Title: Through The Wall
Author: Caroline Corcoran
Publisher: Avon Books
Lexie’s got the perfect life. And someone else wants it…
Lexie loves her home. She feels safe and secure in it – and loved, thanks to her boyfriend Tom.
But recently, something’s not been quite right. A book out of place. A wardrobe door left open. A set of keys going missing…
Tom thinks Lexie’s going mad – but then, he’s away more often than he’s at home nowadays, so he wouldn’t understand.
Because Lexie isn’t losing it. She knows there’s someone out there watching her. And, deep down, she knows there’s nothing she can do to make them stop…
Through The Wall is an interesting novel, and one which I’ve really struggled to collect my thoughts on or come to a definitive opinion on. Basically, it’s really intriguing and makes for addictive reading but also really uncomfortable reading, due to my own fondness of Lexie and Tom as a couple. I almost couldn’t ‘enjoy’ this book because I could feel an awful sense of foreboding for them… It’s unusual for this to affect me as I’m usually of the ‘the grittier the better’ mentality, so perhaps this is a testament to the great characters that Caroline has created?
Harriet and Lexie – where to start? Harriet is a lonely, mental ill, obsessive woman following a bad breakup, who is determined to destory the relationship of Lexie and Tom, a couple who live next door to her, and who she thinks have the perfect life. Little does she know that as much as she is googling and stalking them, Lexie has been doing the same to her, and thinks she has the ideal life – especially as Lexie and Tom are having a difficult time going through IVF and things are very strained at times. Lexie, in her own way, is just as obsessive – about having a baby, about whether Tom is betraying her, about whether Harriet has a better life than her… and yet, she has the most lovely husband. He’s not perfect, admittedly, but he seems great, and that made me want to root for them both throughout the book.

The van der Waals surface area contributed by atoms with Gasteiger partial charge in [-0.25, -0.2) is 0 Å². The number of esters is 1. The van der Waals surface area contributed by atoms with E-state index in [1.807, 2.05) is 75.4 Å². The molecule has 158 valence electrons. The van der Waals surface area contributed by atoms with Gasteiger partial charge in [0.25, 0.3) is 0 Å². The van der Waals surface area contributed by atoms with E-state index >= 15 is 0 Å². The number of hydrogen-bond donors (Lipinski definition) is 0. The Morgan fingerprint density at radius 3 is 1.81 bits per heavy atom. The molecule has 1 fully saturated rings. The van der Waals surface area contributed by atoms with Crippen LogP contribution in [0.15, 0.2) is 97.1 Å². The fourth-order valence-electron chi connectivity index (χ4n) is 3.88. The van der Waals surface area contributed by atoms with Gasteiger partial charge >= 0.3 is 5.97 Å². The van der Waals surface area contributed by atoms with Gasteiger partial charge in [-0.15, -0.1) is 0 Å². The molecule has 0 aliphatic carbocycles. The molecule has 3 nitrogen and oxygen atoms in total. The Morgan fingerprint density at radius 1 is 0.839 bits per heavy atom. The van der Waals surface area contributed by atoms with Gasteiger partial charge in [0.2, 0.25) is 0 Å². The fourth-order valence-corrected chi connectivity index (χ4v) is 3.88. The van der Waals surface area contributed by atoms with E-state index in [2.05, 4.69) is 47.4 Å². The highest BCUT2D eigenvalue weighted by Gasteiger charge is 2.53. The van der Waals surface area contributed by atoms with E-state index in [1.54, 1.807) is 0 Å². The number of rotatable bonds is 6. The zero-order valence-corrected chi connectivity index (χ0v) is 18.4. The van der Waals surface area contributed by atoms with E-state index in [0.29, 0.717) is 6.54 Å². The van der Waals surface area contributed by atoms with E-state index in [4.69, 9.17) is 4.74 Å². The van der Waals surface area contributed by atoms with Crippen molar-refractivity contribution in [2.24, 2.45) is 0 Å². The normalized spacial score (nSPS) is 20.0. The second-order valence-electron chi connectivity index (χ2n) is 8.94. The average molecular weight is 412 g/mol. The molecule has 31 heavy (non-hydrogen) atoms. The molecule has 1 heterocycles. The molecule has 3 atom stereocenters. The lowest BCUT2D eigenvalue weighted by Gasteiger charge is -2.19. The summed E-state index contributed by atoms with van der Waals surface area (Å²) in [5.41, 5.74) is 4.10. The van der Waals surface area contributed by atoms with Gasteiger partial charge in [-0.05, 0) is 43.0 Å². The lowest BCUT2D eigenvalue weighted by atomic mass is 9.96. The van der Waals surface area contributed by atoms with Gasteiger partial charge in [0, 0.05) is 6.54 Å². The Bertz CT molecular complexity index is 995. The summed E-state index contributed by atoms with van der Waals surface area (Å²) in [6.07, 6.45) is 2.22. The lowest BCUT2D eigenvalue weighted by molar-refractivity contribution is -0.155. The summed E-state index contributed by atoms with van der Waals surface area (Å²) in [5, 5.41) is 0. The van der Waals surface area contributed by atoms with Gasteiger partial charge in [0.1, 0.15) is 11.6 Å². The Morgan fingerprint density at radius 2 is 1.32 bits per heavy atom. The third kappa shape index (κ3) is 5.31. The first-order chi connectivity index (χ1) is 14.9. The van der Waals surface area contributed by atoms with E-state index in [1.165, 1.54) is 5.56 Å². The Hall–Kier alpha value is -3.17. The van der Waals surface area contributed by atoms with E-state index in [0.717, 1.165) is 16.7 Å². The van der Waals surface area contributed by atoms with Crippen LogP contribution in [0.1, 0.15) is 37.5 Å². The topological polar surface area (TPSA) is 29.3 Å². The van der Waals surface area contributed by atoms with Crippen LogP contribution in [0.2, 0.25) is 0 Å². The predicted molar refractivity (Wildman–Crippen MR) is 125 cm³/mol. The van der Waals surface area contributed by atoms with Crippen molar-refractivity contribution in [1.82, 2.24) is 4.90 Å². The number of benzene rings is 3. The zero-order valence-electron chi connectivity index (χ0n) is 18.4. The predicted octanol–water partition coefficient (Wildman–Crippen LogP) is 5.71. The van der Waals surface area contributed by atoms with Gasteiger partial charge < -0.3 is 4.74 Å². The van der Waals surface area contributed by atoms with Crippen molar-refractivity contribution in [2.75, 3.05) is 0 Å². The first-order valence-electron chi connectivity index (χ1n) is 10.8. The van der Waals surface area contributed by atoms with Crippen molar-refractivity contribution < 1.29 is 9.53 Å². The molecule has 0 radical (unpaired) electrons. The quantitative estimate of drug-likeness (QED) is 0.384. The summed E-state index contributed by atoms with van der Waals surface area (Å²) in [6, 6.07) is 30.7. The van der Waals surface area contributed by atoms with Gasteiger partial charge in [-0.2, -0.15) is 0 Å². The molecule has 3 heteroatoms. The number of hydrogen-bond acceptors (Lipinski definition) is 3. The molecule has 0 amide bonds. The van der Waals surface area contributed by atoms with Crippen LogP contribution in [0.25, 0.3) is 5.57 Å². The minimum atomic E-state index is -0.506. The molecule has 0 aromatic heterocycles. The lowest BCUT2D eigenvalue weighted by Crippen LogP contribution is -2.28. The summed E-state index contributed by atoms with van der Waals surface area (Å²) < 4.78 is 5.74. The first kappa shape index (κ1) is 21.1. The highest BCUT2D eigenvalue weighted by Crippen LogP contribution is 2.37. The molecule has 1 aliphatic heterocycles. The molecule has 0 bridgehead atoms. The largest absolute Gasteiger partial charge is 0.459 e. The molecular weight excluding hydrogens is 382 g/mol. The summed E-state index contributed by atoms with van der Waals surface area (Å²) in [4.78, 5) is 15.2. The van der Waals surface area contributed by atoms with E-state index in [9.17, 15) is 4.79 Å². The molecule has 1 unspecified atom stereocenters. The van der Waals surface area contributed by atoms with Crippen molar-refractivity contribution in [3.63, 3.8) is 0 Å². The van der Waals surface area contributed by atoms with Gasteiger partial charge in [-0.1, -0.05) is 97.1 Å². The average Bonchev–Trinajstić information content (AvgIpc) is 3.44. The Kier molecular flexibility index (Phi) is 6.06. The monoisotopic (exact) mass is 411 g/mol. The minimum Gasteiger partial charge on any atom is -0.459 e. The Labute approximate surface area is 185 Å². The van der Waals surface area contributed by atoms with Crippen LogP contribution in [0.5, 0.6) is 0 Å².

I understand that Harriet is obviously not well, and has had a lot of really bad experiences in her past, but she’s just so awful, I really couldn’t warm to her! I wanted the parts where she was trying to trick Lexie and Tom to be over quickly because, despite Lexie being horrible to Tom at times, I really liked her – I knew she was having a horrendous time which wasn’t her fault, and I was willing her and Tom to make it through!
There’s tension in this novel, as well as some mystery around Harriet’s past and what exactly she did. Slowly we start to see why she is the way she is, and admittedly I did start to feel more sympathy for her. I enjoyed the alternating storylines and the jumps back and forwards in time to when Harriet was with horrible Luke. It’s really interesting in the way it shows how an abusive relationship can slowly creep up on you, until you’re in too deep.
Harriet’s obsession with her neighbours is really creepy at times, and makes for compulsive reading. Though I found this hard to read at times, it was because I was rooting for Lexie and Tom until the end, and that can’t be a bad thing?!
Definitely intriguing reading and feels a little different too.
Many thanks to Avon Books for providing a copy of this book on which I chose to write an honest and unbiased review.